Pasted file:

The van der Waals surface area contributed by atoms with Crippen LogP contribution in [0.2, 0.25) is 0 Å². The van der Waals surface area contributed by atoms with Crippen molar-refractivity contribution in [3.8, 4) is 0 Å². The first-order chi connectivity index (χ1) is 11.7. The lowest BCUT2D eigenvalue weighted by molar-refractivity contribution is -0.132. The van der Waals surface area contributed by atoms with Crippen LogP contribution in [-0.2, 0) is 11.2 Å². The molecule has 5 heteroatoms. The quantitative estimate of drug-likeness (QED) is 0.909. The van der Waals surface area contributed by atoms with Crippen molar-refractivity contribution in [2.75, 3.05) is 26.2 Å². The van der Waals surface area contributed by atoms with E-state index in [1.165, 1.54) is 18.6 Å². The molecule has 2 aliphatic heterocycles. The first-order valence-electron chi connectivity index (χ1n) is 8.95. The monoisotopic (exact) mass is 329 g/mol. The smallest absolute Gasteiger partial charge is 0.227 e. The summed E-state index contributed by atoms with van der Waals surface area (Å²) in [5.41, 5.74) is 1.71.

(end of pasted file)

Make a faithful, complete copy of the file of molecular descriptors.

The van der Waals surface area contributed by atoms with Crippen LogP contribution in [0.2, 0.25) is 0 Å². The van der Waals surface area contributed by atoms with Crippen molar-refractivity contribution in [3.8, 4) is 0 Å². The first-order chi connectivity index (χ1) is 11.7. The lowest BCUT2D eigenvalue weighted by molar-refractivity contribution is -0.132. The van der Waals surface area contributed by atoms with Crippen LogP contribution in [-0.2, 0) is 11.2 Å². The molecule has 5 heteroatoms. The quantitative estimate of drug-likeness (QED) is 0.909. The van der Waals surface area contributed by atoms with Crippen molar-refractivity contribution in [2.75, 3.05) is 26.2 Å². The van der Waals surface area contributed by atoms with E-state index in [1.165, 1.54) is 18.6 Å². The molecule has 2 aliphatic heterocycles. The first-order valence-electron chi connectivity index (χ1n) is 8.95. The monoisotopic (exact) mass is 329 g/mol. The smallest absolute Gasteiger partial charge is 0.227 e. The summed E-state index contributed by atoms with van der Waals surface area (Å²) in [5.41, 5.74) is 1.71.